Critics of my lifelong passion for professional sports, and this includes my wife, point out that professional athletes are a huge turnoff: adulated for their physical prowess and making us lose sight of life's bigger questions while these very athletes too often act like sullen, boring, churlish divas unworthy of our time.
Really? Think of the wisdom we learn from Andrew Bynum and Josh Beckett. Bynum, who rarely shows up mentally on the basketball court, teaches us that the surly narcissistic sloth never changes and we shouldn't wait around for him to mature or else we'll be like Linus waiting for the Great Pumpkin that never materializes. There will never be a mature Bynum. As that great sage, Flip Wilson, used to say, "What you see is what you get."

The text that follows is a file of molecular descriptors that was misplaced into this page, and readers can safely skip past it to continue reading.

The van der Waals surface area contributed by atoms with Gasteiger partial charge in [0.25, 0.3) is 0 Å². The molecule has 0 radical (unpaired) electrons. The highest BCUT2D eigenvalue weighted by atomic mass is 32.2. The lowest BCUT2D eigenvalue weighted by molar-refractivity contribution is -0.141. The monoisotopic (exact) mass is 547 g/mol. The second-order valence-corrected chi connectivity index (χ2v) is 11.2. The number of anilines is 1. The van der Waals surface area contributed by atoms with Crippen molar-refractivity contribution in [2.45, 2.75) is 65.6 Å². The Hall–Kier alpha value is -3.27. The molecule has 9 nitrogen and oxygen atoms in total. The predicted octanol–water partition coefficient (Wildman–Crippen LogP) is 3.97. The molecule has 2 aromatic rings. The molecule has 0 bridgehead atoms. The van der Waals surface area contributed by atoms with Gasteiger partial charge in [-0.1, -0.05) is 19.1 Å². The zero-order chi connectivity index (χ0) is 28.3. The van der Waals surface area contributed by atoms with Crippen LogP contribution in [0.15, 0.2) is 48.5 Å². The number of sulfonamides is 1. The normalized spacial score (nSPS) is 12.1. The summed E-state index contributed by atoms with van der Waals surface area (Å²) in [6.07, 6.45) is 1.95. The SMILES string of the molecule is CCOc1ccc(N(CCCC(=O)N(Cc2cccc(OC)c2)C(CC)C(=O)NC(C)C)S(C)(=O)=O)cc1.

And then there's Josh Beckett who has been recently criticized for not focusing on his pitching and his unusually high ERA while indulging in golf and his defensive response to media criticism about his lack of committment. He is the epitome of defiance, selfishness, and the integrity of being true to your infantile self.
Perhaps the greatest wisdom we learn from these two gifted athletes: They weren't people of high character who became corrupt after wealth and fame; rather wealth and fame were a sort of truth serum that brought out their true essence.
As these Life Lessons keep coming from the bowels of professional sports, that colossal billion-dollar industry will continue to flourish.